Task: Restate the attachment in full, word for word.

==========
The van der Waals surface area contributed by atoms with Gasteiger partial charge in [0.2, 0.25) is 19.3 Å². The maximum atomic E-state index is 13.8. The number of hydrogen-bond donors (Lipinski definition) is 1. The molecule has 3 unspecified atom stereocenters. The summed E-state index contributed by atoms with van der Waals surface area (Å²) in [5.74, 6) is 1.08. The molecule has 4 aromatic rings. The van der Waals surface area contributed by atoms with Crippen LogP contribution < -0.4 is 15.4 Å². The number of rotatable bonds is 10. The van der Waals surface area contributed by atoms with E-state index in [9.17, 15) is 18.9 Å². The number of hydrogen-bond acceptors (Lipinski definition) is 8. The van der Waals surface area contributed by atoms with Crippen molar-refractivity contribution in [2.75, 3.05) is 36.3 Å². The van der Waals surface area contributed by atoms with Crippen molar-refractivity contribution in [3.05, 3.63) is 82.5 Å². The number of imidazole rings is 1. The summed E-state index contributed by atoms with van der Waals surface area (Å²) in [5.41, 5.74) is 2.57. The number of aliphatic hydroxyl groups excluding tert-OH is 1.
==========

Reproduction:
The van der Waals surface area contributed by atoms with Gasteiger partial charge in [0.2, 0.25) is 19.3 Å². The maximum atomic E-state index is 13.8. The number of hydrogen-bond donors (Lipinski definition) is 1. The molecule has 3 unspecified atom stereocenters. The summed E-state index contributed by atoms with van der Waals surface area (Å²) in [5.74, 6) is 1.08. The molecule has 4 aromatic rings. The van der Waals surface area contributed by atoms with Crippen LogP contribution < -0.4 is 15.4 Å². The number of rotatable bonds is 10. The van der Waals surface area contributed by atoms with E-state index in [9.17, 15) is 18.9 Å². The number of hydrogen-bond acceptors (Lipinski definition) is 8. The van der Waals surface area contributed by atoms with Crippen molar-refractivity contribution in [2.75, 3.05) is 36.3 Å². The van der Waals surface area contributed by atoms with Crippen molar-refractivity contribution in [3.05, 3.63) is 82.5 Å². The number of imidazole rings is 1. The summed E-state index contributed by atoms with van der Waals surface area (Å²) in [5.41, 5.74) is 2.57. The number of aliphatic hydroxyl groups excluding tert-OH is 1.